I recently attended a speed dating event this last weekend to attend a speed dating event to experience a way to people to meet potential dates. For those who do not know what speed dating is or how it works; Merriam Webster defines it as “an event at which each participant converses individually with all the prospective partners for a few minutes in order to select those with whom dates are desired.” For singles who are prospectively interested in seeking a romantic relationship, speed dating may be a reasonable option since there are now various types to better narrow down and meet someone who shares your values and life goals. I was there to help out my friend and was not particularly interested in meeting up with or dating someone after the event. Speed dating comes down to competition and being able to make the right first impression to potential suitors in seven minutes or less. The core lesson that I learned from this event by viewing it from a singleton’s perspective is dating is ultimately about competing for a mate.
There is a stereotype for the people who speed date that they are more socially awkward; therefore, they are unable to meet people in regular areas such as bars, restaurants, or meeting new people at social events. This is probably a half truth and is probably more accurate for the men who attend speed dating events compared to the women at an event. Speed dating essentially consists of only small talk and maybe time for one important question for prospects who are seeking to find a date after the event.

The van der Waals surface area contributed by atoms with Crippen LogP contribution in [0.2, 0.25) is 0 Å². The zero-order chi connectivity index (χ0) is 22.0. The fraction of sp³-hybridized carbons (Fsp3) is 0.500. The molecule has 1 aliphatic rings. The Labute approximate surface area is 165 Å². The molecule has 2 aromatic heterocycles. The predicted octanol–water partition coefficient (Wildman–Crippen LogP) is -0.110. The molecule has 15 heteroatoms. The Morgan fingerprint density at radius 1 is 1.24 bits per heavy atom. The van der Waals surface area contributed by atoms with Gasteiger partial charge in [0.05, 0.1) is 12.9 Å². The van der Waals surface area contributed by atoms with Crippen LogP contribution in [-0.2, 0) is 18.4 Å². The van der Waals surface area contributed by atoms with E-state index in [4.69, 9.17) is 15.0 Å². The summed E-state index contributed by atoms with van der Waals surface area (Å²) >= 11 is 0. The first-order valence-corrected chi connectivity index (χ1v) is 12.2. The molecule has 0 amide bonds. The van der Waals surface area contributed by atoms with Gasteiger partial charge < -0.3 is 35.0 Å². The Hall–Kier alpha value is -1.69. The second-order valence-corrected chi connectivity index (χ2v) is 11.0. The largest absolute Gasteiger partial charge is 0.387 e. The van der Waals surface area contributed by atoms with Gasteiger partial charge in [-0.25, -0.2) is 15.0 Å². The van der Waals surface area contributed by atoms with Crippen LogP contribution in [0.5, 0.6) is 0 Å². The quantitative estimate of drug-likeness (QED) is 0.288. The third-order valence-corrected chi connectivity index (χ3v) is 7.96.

Dating is often viewed as a competition since men and women are fighting to attract and date the person who they found the most attractive and felt that they related the best to during the event. Men and women compete differently while dating, especially during speed dating events. For men, they compete by attempting to come across as having an established career, financially responsible, vast array of interests, and well-groomed and clean. However, as a woman commented to me during the speed dating experience who came to the event with friends, women often compete among themselves— whether friends or not – in order to get the attention of the main person who they are interested in at a dating event. Women being more competitive and choosy when they find prospective dates is consistent with evolution as summarized in the University of Los Angeles paper “Evolution and Close Relationships” explains:
The sex difference in minimal obligatory parental investment leads female mammals to be more choosy when picking mates, and it leads males to compete with one another to demonstrate their relative viability and superiority as mates.
Dating and romantic relationships are merely a competition to find a mate to continue a family name, experience intimacy, and to continue the human race.
This competition has become popularized with shows like The Bachelor and The Bachelorette by society and popular culture. The lesson that I learned while helping my friend run her speed dating event is that dating is the ultimate competitive sport; whether it is for a one night stand, a short term relationship, or a long term relationship. In short, dating is a tournament to find a mate.